But the day wasn’t done. After dinner, we grabbed fishing poles and handlines and waded out to the twin floating docks, bobbing in neck-deep water several hundred yards offshore. The activity? A little evening shark fishing. Yeah, we threw some “chum” – boxes of fish pieces and blood – into the water around the docks to attract the sharks, then set out some handlines to catch a little more bait. We baited the books on the big boat poles and waited. Meanwhile, thunderstorms just off the coast lit the sky and rolled past us, as we bobbed on the docks.

After about an hour with only hints at a bite – and with a couple of storms bearing down on us – we jumped into the chum-slick water (only a moment’s pause to consider we were now the bait), and slogged back, dragging ourselves to shore for the night. A long, tiring and very wet day – indeed, some of us had to bail our tents out before curling up to sleep.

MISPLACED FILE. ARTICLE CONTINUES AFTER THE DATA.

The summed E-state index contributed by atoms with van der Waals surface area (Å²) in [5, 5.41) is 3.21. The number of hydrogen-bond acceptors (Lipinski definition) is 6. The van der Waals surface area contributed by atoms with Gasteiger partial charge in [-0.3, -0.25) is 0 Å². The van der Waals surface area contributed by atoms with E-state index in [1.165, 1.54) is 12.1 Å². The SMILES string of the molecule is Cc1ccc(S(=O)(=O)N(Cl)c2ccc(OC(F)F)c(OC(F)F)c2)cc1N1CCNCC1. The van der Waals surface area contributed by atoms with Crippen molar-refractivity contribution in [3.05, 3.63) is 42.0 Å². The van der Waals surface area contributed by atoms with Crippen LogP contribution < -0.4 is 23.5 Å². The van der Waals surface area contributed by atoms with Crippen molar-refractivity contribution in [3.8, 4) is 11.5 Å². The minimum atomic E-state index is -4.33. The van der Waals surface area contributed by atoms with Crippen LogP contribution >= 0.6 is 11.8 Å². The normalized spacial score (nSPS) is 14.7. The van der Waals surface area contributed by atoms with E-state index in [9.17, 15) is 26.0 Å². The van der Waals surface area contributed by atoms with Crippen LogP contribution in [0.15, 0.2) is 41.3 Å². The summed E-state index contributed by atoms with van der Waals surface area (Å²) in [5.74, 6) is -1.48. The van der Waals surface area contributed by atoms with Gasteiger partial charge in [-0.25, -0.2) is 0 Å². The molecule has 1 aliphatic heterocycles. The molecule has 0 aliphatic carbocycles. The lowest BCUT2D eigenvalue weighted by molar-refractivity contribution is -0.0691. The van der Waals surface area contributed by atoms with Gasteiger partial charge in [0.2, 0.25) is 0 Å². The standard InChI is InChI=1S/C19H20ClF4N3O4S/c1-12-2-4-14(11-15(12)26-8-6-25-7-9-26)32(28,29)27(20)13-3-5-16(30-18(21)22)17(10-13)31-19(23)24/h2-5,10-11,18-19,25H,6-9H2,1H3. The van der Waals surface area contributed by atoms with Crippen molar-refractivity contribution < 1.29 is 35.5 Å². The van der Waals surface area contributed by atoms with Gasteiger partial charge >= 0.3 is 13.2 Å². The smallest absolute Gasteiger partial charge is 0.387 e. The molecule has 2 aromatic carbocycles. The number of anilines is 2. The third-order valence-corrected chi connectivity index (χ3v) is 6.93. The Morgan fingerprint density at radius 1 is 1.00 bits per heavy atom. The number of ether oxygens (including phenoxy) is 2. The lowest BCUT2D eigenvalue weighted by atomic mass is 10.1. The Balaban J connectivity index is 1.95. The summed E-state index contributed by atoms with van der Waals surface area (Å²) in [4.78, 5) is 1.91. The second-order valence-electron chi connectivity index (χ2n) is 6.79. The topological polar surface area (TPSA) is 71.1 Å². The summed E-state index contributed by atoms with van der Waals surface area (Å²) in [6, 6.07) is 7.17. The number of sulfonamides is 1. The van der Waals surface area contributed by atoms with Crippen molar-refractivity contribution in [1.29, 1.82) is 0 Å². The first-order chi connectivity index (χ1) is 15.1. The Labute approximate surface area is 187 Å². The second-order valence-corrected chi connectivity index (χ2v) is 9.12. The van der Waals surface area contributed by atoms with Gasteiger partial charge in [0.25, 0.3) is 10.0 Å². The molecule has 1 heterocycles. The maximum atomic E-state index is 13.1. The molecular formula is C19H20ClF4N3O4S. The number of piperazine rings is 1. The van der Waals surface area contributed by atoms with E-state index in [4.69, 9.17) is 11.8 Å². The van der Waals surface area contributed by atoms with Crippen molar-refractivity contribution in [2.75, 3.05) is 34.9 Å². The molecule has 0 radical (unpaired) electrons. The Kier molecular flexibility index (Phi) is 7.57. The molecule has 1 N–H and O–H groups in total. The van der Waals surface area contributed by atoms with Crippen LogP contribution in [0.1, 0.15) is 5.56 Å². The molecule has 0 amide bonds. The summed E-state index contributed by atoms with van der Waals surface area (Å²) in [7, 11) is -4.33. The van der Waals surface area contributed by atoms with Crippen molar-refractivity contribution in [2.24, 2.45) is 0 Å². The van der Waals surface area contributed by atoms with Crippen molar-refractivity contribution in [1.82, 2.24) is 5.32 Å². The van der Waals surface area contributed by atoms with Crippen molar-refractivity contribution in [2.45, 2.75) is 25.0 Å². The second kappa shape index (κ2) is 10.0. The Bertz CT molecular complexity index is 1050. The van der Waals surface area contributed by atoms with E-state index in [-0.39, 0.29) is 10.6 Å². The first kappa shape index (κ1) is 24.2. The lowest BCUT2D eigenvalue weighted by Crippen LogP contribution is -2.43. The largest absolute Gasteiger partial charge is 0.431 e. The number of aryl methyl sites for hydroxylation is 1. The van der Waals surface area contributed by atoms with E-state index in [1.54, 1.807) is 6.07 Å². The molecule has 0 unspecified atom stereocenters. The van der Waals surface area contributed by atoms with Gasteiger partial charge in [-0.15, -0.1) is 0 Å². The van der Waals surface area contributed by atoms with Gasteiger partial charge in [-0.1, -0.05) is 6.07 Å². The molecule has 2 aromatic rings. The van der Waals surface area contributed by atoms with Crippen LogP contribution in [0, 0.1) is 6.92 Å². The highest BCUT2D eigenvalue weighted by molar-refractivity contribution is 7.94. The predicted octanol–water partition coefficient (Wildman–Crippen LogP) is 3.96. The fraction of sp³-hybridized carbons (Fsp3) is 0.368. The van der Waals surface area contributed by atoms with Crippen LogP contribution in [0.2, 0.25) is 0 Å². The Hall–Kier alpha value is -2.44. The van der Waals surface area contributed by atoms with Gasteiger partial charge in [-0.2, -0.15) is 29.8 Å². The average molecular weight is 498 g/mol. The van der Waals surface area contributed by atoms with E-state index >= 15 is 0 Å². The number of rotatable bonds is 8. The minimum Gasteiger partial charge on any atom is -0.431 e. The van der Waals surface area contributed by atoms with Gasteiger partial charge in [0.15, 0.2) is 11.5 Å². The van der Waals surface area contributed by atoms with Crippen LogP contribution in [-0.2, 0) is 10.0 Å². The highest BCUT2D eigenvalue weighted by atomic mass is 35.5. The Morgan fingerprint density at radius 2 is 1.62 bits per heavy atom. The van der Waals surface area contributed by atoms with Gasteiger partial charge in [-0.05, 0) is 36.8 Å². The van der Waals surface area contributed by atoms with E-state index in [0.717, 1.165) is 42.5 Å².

Next: Bounty of the sea

Sea Base 2009 – Island-Bound

Day two for Troop 353’s intrepid adventures at the BSA’s Florida Sea Base started early, with flag-raising, breakfast and a last equipment inspection. For some of us, it meant that a lot of the stuff we’d carted to Summerland Key would not be making it out to Munson Island. Of the two crews, the one led by Blaine was particularly stringent in the gear department. A couple of t-shirts, a pair of shorts, a bathing suit, sunscreen, sandals, a broad hat, and a water bottle were the basics. No towels, no soap, no rain gear, and no electronics of any kind outside of a camera. I managed to get a small camp pillow, a novel, reading light, a lightweight hammock and my pocket journal into the dry bag before we shoved off. Heather’s crew had a slightly more liberal allowance, but we all packed down into a single mid-sized dry bag each, plus a netted bag for our fins and snorkels.